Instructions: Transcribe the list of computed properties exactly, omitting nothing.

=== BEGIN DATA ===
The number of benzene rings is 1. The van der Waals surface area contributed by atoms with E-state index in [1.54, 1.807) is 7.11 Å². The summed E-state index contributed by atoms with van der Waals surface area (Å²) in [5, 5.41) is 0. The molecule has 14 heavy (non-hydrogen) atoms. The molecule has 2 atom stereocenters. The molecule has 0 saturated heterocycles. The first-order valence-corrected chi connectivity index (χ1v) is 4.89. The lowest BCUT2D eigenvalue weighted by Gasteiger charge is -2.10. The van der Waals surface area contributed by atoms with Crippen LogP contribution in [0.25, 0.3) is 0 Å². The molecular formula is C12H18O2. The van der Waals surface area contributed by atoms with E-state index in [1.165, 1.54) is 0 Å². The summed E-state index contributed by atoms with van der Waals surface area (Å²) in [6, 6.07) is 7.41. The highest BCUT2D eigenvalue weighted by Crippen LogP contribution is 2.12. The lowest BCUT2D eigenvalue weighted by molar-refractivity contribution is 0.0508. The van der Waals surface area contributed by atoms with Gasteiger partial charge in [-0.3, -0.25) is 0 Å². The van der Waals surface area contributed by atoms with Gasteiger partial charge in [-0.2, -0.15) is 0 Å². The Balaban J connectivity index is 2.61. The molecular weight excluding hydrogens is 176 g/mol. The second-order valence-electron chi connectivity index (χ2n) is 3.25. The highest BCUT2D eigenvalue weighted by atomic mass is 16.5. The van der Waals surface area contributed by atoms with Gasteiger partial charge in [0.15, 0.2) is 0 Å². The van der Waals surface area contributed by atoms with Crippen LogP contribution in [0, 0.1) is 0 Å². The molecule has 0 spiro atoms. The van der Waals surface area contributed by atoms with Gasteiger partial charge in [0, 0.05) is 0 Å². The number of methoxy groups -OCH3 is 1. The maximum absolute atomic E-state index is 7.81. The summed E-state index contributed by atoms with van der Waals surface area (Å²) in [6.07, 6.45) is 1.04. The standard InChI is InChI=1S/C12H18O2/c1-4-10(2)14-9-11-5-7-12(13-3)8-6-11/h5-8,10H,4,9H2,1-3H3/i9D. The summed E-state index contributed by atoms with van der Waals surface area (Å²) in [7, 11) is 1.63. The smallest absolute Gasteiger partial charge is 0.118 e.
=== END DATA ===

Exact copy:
The number of benzene rings is 1. The van der Waals surface area contributed by atoms with E-state index in [1.54, 1.807) is 7.11 Å². The summed E-state index contributed by atoms with van der Waals surface area (Å²) in [5, 5.41) is 0. The molecule has 14 heavy (non-hydrogen) atoms. The molecule has 2 atom stereocenters. The molecule has 0 saturated heterocycles. The first-order valence-corrected chi connectivity index (χ1v) is 4.89. The lowest BCUT2D eigenvalue weighted by Gasteiger charge is -2.10. The van der Waals surface area contributed by atoms with Crippen LogP contribution in [0.25, 0.3) is 0 Å². The molecular formula is C12H18O2. The van der Waals surface area contributed by atoms with E-state index in [1.165, 1.54) is 0 Å². The summed E-state index contributed by atoms with van der Waals surface area (Å²) in [6, 6.07) is 7.41. The highest BCUT2D eigenvalue weighted by Crippen LogP contribution is 2.12. The lowest BCUT2D eigenvalue weighted by molar-refractivity contribution is 0.0508. The van der Waals surface area contributed by atoms with Gasteiger partial charge in [-0.3, -0.25) is 0 Å². The van der Waals surface area contributed by atoms with Gasteiger partial charge in [-0.2, -0.15) is 0 Å². The Balaban J connectivity index is 2.61. The molecular weight excluding hydrogens is 176 g/mol. The second-order valence-electron chi connectivity index (χ2n) is 3.25. The highest BCUT2D eigenvalue weighted by atomic mass is 16.5. The van der Waals surface area contributed by atoms with Gasteiger partial charge in [0.15, 0.2) is 0 Å². The van der Waals surface area contributed by atoms with Crippen LogP contribution in [0, 0.1) is 0 Å². The molecule has 0 spiro atoms. The van der Waals surface area contributed by atoms with Gasteiger partial charge in [0, 0.05) is 0 Å². The number of methoxy groups -OCH3 is 1. The maximum absolute atomic E-state index is 7.81. The summed E-state index contributed by atoms with van der Waals surface area (Å²) in [6.07, 6.45) is 1.04. The standard InChI is InChI=1S/C12H18O2/c1-4-10(2)14-9-11-5-7-12(13-3)8-6-11/h5-8,10H,4,9H2,1-3H3/i9D. The summed E-state index contributed by atoms with van der Waals surface area (Å²) in [7, 11) is 1.63. The smallest absolute Gasteiger partial charge is 0.118 e.